Trapped within the decaying carcass of the Pearson quarantine facility, and starved of creative oxygen, Barry James is a fast receding heartbeat in a body occupied by an incurable disease with only pen and paper offering an escape into the outside world.
A latter day Papillion imprisoned for an illness he didn’t ask for and ignored by a government he didn’t elect James’s imminent insanity is kept at bay by Von Hansmeyer, the seemingly altruistic doctor who holds the medicinal keys to sustain his life but it is the psychologist Van Vuuren who has the power to unlock his emotions and shed light into a world of darkness and regret.
Marcus Low manages to bend the hallucinogenic effect of the limitless horizons of the Great Karoo into a dreamscape of infinite hues and possibilities as the occupants of this netherworld yearn for a gateway into a forgotten life where distant memories gradually dissipate in the heat haze of the dying light.
The author creates an abstract pallet of colours that ultimately leaves a conflicted and fatigued imprint on the fly ridden canvass of the reader’s mind. We empathize with the unasked for imprisonment of the beleaguered and dying inmates but struggle to reconcile this with the hopelessness of any redemption.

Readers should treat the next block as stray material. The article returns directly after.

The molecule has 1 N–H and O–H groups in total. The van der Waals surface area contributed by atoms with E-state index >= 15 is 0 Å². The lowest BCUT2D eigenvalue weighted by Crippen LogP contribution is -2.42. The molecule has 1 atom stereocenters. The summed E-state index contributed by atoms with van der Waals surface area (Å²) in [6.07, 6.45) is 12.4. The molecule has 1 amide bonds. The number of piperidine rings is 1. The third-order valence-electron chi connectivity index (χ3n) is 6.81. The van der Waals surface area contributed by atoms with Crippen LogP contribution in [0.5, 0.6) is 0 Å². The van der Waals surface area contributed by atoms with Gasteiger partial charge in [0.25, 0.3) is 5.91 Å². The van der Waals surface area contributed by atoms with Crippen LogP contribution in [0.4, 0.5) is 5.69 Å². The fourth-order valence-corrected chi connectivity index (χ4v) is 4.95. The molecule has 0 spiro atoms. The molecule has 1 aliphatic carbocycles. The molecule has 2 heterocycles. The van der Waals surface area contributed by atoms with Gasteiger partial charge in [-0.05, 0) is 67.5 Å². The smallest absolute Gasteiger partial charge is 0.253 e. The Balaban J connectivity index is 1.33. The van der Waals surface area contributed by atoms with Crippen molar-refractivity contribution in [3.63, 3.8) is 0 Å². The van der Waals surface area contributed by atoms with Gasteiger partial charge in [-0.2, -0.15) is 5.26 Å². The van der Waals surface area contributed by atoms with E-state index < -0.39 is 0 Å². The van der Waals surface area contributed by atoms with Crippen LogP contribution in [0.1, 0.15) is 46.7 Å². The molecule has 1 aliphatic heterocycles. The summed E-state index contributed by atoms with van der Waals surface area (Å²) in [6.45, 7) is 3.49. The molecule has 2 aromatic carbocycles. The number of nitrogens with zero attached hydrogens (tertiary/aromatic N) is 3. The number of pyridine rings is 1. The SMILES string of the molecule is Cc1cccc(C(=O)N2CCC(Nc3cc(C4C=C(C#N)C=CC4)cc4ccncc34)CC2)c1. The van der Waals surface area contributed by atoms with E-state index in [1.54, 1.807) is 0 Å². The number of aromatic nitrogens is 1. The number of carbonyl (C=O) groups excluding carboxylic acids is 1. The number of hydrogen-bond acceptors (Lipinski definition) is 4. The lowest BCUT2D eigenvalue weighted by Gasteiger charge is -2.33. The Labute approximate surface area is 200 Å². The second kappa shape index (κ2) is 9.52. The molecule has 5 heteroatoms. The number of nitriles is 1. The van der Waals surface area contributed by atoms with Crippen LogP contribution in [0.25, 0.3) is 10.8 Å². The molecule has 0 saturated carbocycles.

Yet in Jonathan Fox positivity almost outweighs the reality of their ghost like status as he emanates an incongruous energy that makes the prospect of freedom almost tangible. This is both a deeply depressing and life enhancing tribute to an afflicted soul who finds release through writing but could never forgive himself for the life he didn’t lead.
Marcus Lowe’s story telling leaves us with an indelible impression of man’s ability to survive when just being is the tragic aspiration of daily life.
- Rich Reviews rating: